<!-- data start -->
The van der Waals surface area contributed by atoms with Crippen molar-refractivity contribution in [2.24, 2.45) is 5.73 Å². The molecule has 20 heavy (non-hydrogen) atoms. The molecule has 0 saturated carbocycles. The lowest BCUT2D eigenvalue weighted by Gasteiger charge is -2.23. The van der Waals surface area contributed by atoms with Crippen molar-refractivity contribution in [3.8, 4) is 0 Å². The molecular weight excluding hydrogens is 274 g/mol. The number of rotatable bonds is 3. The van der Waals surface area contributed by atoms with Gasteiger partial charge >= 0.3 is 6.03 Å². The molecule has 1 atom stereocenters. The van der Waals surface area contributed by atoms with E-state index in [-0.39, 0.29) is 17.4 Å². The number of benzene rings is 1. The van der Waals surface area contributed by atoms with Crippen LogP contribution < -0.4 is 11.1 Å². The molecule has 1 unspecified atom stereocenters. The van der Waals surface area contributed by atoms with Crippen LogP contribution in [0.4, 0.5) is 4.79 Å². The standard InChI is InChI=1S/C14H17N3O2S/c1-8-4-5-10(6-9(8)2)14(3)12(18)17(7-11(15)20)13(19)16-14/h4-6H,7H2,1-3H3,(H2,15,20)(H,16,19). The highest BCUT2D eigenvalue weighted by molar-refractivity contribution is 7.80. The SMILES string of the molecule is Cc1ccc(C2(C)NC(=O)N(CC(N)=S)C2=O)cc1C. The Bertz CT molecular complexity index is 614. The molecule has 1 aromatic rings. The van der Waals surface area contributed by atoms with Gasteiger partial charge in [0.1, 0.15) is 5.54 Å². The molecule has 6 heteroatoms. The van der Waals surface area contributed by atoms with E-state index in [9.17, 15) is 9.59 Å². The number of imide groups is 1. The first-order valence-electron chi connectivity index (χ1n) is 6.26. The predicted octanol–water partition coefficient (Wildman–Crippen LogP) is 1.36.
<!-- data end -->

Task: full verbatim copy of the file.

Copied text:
The van der Waals surface area contributed by atoms with Crippen molar-refractivity contribution in [2.24, 2.45) is 5.73 Å². The molecule has 20 heavy (non-hydrogen) atoms. The molecule has 0 saturated carbocycles. The lowest BCUT2D eigenvalue weighted by Gasteiger charge is -2.23. The van der Waals surface area contributed by atoms with Crippen molar-refractivity contribution in [3.8, 4) is 0 Å². The molecular weight excluding hydrogens is 274 g/mol. The number of rotatable bonds is 3. The van der Waals surface area contributed by atoms with Gasteiger partial charge >= 0.3 is 6.03 Å². The molecule has 1 atom stereocenters. The van der Waals surface area contributed by atoms with E-state index in [-0.39, 0.29) is 17.4 Å². The number of benzene rings is 1. The van der Waals surface area contributed by atoms with Crippen LogP contribution < -0.4 is 11.1 Å². The molecule has 1 unspecified atom stereocenters. The van der Waals surface area contributed by atoms with Crippen LogP contribution in [0.4, 0.5) is 4.79 Å². The standard InChI is InChI=1S/C14H17N3O2S/c1-8-4-5-10(6-9(8)2)14(3)12(18)17(7-11(15)20)13(19)16-14/h4-6H,7H2,1-3H3,(H2,15,20)(H,16,19). The highest BCUT2D eigenvalue weighted by molar-refractivity contribution is 7.80. The SMILES string of the molecule is Cc1ccc(C2(C)NC(=O)N(CC(N)=S)C2=O)cc1C. The Bertz CT molecular complexity index is 614. The molecule has 1 aromatic rings. The van der Waals surface area contributed by atoms with Gasteiger partial charge in [0.1, 0.15) is 5.54 Å². The molecule has 6 heteroatoms. The van der Waals surface area contributed by atoms with E-state index in [9.17, 15) is 9.59 Å². The number of imide groups is 1. The first-order valence-electron chi connectivity index (χ1n) is 6.26. The predicted octanol–water partition coefficient (Wildman–Crippen LogP) is 1.36.